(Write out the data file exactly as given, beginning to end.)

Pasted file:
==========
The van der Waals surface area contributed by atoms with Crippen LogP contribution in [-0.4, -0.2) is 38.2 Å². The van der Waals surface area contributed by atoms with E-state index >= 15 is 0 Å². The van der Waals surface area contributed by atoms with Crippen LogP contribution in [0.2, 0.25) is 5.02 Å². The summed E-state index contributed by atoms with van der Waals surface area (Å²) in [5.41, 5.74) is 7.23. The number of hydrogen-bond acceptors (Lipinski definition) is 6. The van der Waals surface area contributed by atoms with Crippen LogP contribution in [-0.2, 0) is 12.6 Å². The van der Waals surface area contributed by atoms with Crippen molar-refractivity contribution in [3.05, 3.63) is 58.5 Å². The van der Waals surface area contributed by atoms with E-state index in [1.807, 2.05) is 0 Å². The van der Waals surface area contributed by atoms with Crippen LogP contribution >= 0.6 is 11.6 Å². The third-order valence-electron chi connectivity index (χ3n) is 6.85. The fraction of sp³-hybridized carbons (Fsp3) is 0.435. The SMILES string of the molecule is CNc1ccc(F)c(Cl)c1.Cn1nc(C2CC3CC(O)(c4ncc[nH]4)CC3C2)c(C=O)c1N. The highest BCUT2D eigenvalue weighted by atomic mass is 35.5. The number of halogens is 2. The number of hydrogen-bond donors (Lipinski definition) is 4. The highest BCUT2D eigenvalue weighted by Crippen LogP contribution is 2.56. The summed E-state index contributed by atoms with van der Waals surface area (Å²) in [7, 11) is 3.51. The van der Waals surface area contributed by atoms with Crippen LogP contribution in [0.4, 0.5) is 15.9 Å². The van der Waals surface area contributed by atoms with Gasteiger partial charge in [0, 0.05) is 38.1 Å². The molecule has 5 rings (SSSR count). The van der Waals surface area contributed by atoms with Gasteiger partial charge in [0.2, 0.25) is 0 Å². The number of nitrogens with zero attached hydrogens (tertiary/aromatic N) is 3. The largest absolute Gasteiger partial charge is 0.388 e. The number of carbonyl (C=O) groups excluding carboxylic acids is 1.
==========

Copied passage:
The van der Waals surface area contributed by atoms with Crippen LogP contribution in [-0.4, -0.2) is 38.2 Å². The van der Waals surface area contributed by atoms with E-state index >= 15 is 0 Å². The van der Waals surface area contributed by atoms with Crippen LogP contribution in [0.2, 0.25) is 5.02 Å². The summed E-state index contributed by atoms with van der Waals surface area (Å²) in [5.41, 5.74) is 7.23. The number of hydrogen-bond acceptors (Lipinski definition) is 6. The van der Waals surface area contributed by atoms with Crippen LogP contribution in [-0.2, 0) is 12.6 Å². The van der Waals surface area contributed by atoms with Crippen molar-refractivity contribution in [3.05, 3.63) is 58.5 Å². The van der Waals surface area contributed by atoms with E-state index in [1.807, 2.05) is 0 Å². The van der Waals surface area contributed by atoms with Crippen LogP contribution >= 0.6 is 11.6 Å². The third-order valence-electron chi connectivity index (χ3n) is 6.85. The fraction of sp³-hybridized carbons (Fsp3) is 0.435. The SMILES string of the molecule is CNc1ccc(F)c(Cl)c1.Cn1nc(C2CC3CC(O)(c4ncc[nH]4)CC3C2)c(C=O)c1N. The highest BCUT2D eigenvalue weighted by atomic mass is 35.5. The number of halogens is 2. The number of hydrogen-bond donors (Lipinski definition) is 4. The highest BCUT2D eigenvalue weighted by Crippen LogP contribution is 2.56. The summed E-state index contributed by atoms with van der Waals surface area (Å²) in [7, 11) is 3.51. The van der Waals surface area contributed by atoms with Crippen LogP contribution in [0.4, 0.5) is 15.9 Å². The van der Waals surface area contributed by atoms with Gasteiger partial charge in [0, 0.05) is 38.1 Å². The molecule has 5 rings (SSSR count). The van der Waals surface area contributed by atoms with Gasteiger partial charge in [0.2, 0.25) is 0 Å². The number of nitrogens with zero attached hydrogens (tertiary/aromatic N) is 3. The largest absolute Gasteiger partial charge is 0.388 e. The number of carbonyl (C=O) groups excluding carboxylic acids is 1.